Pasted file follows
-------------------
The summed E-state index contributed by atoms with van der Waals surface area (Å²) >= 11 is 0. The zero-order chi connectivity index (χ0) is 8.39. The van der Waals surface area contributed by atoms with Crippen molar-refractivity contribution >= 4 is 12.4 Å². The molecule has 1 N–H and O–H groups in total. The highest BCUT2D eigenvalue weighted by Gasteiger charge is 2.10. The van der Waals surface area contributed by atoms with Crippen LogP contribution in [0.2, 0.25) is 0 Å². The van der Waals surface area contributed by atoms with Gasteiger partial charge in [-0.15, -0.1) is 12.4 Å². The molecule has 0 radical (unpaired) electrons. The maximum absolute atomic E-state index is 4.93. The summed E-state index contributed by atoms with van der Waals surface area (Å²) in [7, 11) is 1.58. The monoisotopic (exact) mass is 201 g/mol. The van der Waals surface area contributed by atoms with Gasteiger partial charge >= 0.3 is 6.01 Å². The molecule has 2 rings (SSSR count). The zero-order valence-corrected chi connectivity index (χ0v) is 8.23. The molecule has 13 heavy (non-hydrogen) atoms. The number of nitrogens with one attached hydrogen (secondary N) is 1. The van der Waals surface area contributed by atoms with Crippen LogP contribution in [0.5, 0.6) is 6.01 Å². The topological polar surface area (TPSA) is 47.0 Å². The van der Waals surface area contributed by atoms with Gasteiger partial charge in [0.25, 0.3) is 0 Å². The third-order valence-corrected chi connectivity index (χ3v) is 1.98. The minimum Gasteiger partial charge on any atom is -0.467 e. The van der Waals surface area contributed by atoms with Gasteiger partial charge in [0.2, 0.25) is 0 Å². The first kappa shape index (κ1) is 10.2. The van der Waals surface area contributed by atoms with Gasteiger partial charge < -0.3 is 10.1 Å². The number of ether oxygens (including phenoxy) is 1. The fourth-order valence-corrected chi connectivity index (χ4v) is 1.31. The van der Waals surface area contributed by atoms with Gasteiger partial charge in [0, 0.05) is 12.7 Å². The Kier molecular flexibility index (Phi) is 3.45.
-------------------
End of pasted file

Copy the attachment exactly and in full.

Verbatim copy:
The summed E-state index contributed by atoms with van der Waals surface area (Å²) >= 11 is 0. The zero-order chi connectivity index (χ0) is 8.39. The van der Waals surface area contributed by atoms with Crippen molar-refractivity contribution >= 4 is 12.4 Å². The molecule has 1 N–H and O–H groups in total. The highest BCUT2D eigenvalue weighted by Gasteiger charge is 2.10. The van der Waals surface area contributed by atoms with Crippen LogP contribution in [0.2, 0.25) is 0 Å². The van der Waals surface area contributed by atoms with Gasteiger partial charge in [-0.15, -0.1) is 12.4 Å². The molecule has 0 radical (unpaired) electrons. The maximum absolute atomic E-state index is 4.93. The summed E-state index contributed by atoms with van der Waals surface area (Å²) in [7, 11) is 1.58. The monoisotopic (exact) mass is 201 g/mol. The van der Waals surface area contributed by atoms with Gasteiger partial charge >= 0.3 is 6.01 Å². The molecule has 2 rings (SSSR count). The zero-order valence-corrected chi connectivity index (χ0v) is 8.23. The molecule has 13 heavy (non-hydrogen) atoms. The number of nitrogens with one attached hydrogen (secondary N) is 1. The van der Waals surface area contributed by atoms with Crippen LogP contribution in [0.5, 0.6) is 6.01 Å². The topological polar surface area (TPSA) is 47.0 Å². The van der Waals surface area contributed by atoms with Gasteiger partial charge in [0.25, 0.3) is 0 Å². The third-order valence-corrected chi connectivity index (χ3v) is 1.98. The minimum Gasteiger partial charge on any atom is -0.467 e. The van der Waals surface area contributed by atoms with Gasteiger partial charge in [0.2, 0.25) is 0 Å². The first kappa shape index (κ1) is 10.2. The van der Waals surface area contributed by atoms with Gasteiger partial charge < -0.3 is 10.1 Å². The number of ether oxygens (including phenoxy) is 1. The fourth-order valence-corrected chi connectivity index (χ4v) is 1.31. The van der Waals surface area contributed by atoms with Gasteiger partial charge in [0, 0.05) is 12.7 Å². The Kier molecular flexibility index (Phi) is 3.45.